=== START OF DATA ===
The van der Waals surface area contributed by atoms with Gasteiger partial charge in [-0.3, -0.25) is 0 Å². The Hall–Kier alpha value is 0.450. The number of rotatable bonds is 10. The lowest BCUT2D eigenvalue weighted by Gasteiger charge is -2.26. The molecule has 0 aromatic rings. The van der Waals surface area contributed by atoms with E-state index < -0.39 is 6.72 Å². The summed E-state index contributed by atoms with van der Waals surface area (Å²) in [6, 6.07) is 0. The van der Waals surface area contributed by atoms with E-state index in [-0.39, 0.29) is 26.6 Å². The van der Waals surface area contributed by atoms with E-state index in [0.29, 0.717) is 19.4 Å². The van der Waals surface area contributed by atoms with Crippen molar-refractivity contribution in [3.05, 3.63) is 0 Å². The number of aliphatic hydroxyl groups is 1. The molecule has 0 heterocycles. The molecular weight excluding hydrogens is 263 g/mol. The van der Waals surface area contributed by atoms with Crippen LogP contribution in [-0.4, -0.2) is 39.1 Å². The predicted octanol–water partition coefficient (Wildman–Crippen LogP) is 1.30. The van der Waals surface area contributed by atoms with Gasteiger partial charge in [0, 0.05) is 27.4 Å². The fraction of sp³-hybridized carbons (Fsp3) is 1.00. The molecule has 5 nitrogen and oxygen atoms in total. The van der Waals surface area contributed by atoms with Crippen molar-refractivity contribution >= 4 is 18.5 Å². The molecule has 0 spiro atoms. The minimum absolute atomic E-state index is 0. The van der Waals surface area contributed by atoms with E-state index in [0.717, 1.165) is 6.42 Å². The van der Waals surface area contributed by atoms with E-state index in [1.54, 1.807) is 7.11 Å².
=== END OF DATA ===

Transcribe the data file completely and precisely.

The van der Waals surface area contributed by atoms with Gasteiger partial charge in [-0.3, -0.25) is 0 Å². The Hall–Kier alpha value is 0.450. The number of rotatable bonds is 10. The lowest BCUT2D eigenvalue weighted by Gasteiger charge is -2.26. The molecule has 0 aromatic rings. The van der Waals surface area contributed by atoms with E-state index < -0.39 is 6.72 Å². The summed E-state index contributed by atoms with van der Waals surface area (Å²) in [6, 6.07) is 0. The van der Waals surface area contributed by atoms with E-state index in [-0.39, 0.29) is 26.6 Å². The van der Waals surface area contributed by atoms with E-state index in [0.29, 0.717) is 19.4 Å². The van der Waals surface area contributed by atoms with Crippen molar-refractivity contribution in [3.05, 3.63) is 0 Å². The number of aliphatic hydroxyl groups is 1. The molecule has 0 heterocycles. The molecular weight excluding hydrogens is 263 g/mol. The van der Waals surface area contributed by atoms with Crippen LogP contribution in [-0.4, -0.2) is 39.1 Å². The predicted octanol–water partition coefficient (Wildman–Crippen LogP) is 1.30. The van der Waals surface area contributed by atoms with Gasteiger partial charge in [0, 0.05) is 27.4 Å². The fraction of sp³-hybridized carbons (Fsp3) is 1.00. The molecule has 5 nitrogen and oxygen atoms in total. The van der Waals surface area contributed by atoms with Crippen molar-refractivity contribution >= 4 is 18.5 Å². The molecule has 0 spiro atoms. The minimum absolute atomic E-state index is 0. The van der Waals surface area contributed by atoms with E-state index in [0.717, 1.165) is 6.42 Å². The van der Waals surface area contributed by atoms with E-state index in [1.54, 1.807) is 7.11 Å².